Explain how this series came about. Where are these planes found?Marshall Sokoloff:
The planes are at the “Aircraft Boneyard” in Tucson, Arizona. I’d always wanted to visit, but overall it was quite disappointing because almost all of the planes are secured and inaccessible to the public
I was just about to leave Tucson when I decided to take a quick peek at the Pima Air and Space Museum, just for the hell of it. What I found was a series of hangar-like buildings housing a number of beautifully restored planes. As attractive as they were, this simply wasn’t the type of stuff that interests me.
Before I left, I noticed that the museum also had a huge backyard filled with unrestored aircraft. They were mostly unattended, so I could really explore, as light and space allowed. Space and light were exceptionally tight, which limited me to these images.TMN:
Did the planes’ history influence your approach?MS:
I missed the Vietnam draft by just a few years, but I was old enough to have that war as part of my background growing up. There was always a question of the legitimacy of the U.S. government’s actions, and a real feeling that so much of the story was being hidden from us. The level of protesting by people five years older than me, and the spectacle of Americans revolting against their own government, shaped my own feeling about the role of government and our role in conflicts all over the world.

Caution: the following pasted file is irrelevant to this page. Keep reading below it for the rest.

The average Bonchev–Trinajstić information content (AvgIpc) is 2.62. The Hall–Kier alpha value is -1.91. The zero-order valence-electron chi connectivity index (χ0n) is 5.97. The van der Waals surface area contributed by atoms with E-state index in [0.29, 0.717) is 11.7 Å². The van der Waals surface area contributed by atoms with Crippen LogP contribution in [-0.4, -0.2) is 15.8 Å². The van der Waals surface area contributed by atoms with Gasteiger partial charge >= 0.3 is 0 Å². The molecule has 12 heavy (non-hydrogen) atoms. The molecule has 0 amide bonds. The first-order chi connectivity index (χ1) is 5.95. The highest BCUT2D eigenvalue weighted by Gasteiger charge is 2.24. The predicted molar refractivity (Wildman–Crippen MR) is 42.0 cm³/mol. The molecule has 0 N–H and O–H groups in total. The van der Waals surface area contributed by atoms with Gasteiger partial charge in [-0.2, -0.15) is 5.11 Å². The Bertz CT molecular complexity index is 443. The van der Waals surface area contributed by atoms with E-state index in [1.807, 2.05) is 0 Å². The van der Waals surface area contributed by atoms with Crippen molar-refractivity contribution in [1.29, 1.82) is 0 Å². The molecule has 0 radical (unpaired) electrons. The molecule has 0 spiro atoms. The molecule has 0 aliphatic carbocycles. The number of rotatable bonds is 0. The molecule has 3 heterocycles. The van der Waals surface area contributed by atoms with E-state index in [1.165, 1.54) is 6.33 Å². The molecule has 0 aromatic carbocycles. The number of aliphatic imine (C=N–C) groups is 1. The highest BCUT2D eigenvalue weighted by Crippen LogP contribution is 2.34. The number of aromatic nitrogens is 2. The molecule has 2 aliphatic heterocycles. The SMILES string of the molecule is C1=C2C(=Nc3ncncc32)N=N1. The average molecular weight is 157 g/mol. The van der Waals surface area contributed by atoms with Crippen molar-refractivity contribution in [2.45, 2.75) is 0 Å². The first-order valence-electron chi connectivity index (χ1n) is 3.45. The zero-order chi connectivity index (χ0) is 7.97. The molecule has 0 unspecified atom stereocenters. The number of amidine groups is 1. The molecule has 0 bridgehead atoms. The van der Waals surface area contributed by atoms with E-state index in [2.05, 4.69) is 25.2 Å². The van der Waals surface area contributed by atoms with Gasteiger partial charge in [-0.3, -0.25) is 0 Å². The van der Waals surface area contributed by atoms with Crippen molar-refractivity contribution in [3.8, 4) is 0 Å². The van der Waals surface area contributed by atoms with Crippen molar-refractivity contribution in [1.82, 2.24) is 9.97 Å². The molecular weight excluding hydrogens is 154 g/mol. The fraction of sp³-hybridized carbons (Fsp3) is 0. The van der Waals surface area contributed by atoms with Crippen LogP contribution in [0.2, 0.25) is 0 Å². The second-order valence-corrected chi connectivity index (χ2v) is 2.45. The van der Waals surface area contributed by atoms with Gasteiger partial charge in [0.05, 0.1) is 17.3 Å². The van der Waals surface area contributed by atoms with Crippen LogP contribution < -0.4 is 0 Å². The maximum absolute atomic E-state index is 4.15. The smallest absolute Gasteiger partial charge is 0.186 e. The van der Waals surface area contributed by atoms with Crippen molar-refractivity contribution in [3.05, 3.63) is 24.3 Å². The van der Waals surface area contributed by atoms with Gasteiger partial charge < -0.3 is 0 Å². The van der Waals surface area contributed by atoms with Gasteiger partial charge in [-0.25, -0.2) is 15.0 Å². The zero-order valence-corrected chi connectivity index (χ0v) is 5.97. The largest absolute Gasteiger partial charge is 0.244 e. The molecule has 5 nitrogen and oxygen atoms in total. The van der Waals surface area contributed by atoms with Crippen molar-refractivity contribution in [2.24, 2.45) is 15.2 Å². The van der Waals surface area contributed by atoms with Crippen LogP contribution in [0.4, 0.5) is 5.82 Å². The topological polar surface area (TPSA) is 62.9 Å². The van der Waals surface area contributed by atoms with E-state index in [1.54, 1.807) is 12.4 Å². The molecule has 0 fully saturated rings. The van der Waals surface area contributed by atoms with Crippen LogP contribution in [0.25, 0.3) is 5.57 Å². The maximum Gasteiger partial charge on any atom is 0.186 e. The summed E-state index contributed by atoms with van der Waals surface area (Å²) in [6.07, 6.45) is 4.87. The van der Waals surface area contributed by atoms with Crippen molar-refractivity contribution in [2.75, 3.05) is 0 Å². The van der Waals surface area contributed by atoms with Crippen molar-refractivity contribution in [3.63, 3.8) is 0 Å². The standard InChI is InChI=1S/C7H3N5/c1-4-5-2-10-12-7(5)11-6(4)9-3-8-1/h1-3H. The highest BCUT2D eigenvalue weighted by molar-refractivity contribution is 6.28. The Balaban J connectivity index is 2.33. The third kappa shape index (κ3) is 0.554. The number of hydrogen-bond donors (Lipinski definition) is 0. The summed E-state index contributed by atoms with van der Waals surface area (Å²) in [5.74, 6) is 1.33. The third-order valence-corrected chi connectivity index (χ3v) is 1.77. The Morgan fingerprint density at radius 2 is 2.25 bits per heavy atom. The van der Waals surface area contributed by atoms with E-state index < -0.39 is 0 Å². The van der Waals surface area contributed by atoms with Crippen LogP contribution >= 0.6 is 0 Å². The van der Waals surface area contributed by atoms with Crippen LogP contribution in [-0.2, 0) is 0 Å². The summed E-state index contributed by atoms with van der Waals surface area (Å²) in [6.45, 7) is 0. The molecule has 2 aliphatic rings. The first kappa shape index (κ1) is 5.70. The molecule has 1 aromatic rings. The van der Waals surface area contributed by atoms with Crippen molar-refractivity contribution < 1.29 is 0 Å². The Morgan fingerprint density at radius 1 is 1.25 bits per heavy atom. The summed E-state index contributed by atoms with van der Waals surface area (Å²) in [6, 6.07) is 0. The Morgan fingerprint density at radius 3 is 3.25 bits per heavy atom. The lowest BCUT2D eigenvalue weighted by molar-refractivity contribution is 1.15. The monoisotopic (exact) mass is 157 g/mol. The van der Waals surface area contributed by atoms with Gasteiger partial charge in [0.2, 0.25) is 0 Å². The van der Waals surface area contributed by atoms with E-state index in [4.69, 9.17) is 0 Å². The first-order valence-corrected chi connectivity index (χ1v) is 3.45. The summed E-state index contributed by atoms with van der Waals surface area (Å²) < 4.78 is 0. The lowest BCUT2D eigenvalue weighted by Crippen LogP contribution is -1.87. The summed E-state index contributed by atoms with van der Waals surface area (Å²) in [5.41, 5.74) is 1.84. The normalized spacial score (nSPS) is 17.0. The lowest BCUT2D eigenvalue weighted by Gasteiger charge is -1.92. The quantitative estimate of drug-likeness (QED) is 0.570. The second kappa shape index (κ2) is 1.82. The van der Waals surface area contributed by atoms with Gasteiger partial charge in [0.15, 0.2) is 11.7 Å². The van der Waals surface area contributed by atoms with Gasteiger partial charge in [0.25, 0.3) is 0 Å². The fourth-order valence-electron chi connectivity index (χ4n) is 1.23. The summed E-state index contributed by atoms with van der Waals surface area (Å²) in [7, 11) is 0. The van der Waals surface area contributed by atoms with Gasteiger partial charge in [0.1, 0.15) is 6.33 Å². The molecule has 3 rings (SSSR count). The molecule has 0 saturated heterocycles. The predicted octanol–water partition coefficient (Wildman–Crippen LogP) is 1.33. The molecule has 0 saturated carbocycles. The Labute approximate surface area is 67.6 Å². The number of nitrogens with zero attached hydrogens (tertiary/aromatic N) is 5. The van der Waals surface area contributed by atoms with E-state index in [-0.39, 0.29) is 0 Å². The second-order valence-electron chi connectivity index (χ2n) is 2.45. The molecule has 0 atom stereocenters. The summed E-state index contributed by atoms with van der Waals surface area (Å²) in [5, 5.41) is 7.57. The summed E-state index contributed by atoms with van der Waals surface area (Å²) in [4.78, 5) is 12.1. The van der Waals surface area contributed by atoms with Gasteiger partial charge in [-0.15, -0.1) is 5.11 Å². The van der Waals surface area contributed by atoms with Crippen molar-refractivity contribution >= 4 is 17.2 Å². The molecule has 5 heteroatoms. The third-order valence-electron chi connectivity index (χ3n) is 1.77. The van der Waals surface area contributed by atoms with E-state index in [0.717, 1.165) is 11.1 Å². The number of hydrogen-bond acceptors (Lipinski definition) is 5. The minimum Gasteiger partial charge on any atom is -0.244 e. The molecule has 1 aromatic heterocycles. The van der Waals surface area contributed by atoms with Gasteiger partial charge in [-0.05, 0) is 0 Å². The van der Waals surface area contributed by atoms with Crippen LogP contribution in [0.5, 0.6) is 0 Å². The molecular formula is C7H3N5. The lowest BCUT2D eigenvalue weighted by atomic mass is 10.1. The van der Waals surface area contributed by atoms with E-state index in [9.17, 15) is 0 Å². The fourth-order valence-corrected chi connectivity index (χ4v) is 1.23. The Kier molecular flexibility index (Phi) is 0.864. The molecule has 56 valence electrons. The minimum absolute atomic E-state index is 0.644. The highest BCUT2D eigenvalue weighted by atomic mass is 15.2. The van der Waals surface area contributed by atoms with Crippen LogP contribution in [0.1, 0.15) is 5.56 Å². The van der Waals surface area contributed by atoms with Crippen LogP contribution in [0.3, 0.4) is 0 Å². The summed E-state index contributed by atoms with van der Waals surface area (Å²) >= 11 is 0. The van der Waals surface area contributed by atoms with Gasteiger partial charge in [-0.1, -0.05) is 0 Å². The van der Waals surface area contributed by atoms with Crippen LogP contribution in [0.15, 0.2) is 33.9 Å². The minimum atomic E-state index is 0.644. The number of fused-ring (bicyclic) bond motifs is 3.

My father was a WWII vet, and the situation and conditions for that war were so much different. There was little or no protest; Americans felt that they were solving a world crisis.
Crawling around in the belly of a B-52 (a primary bomber of Vietnam), I felt stunned and overwhelmed when I stopped to consider how many people had died underneath this beast. It takes my breath away even now.TMN:
Any new photographers you find inspiring?MS:
I hope I don’t sound arrogant, but I go out of my way to avoid looking at other people’s work. This is far from a superiority complex; in fact, I am insecure enough to feel that so many shooters are better than me. The issue for me is that if someone else has already shot something that is similar, it ruins the moment, and often ruins the shot, or how I feel about the shot. I know there are many valid arguments against this type of thinking, but it’s how I feel the most comfortable working and continuing to feel original.
However, there is one photographer I adore: Gregory Crewdson.TMN:
Your work frequently deals in the aesthetics of corrosion, decay, layers. Are you ever drawn to shiny new things?MS:
Nope, nothing shiny or new. I’m most drawn to things that have fallen to decay or age within my lifetime. Perhaps it is a reference to my own decay, or the dreams of my generation.TMN:
Coke or Pepsi?MS:
San Pellegrino Carbonated Water.TMN:
What are you working on now?MS:
This interview. Snicker. I’m currently trying to mold three years of shooting into multiple series, and find people/groups that are interested in the presentation. Later in the spring I will return to the California Central Valley for a spell, and then to Eastern Europe once it thaws out.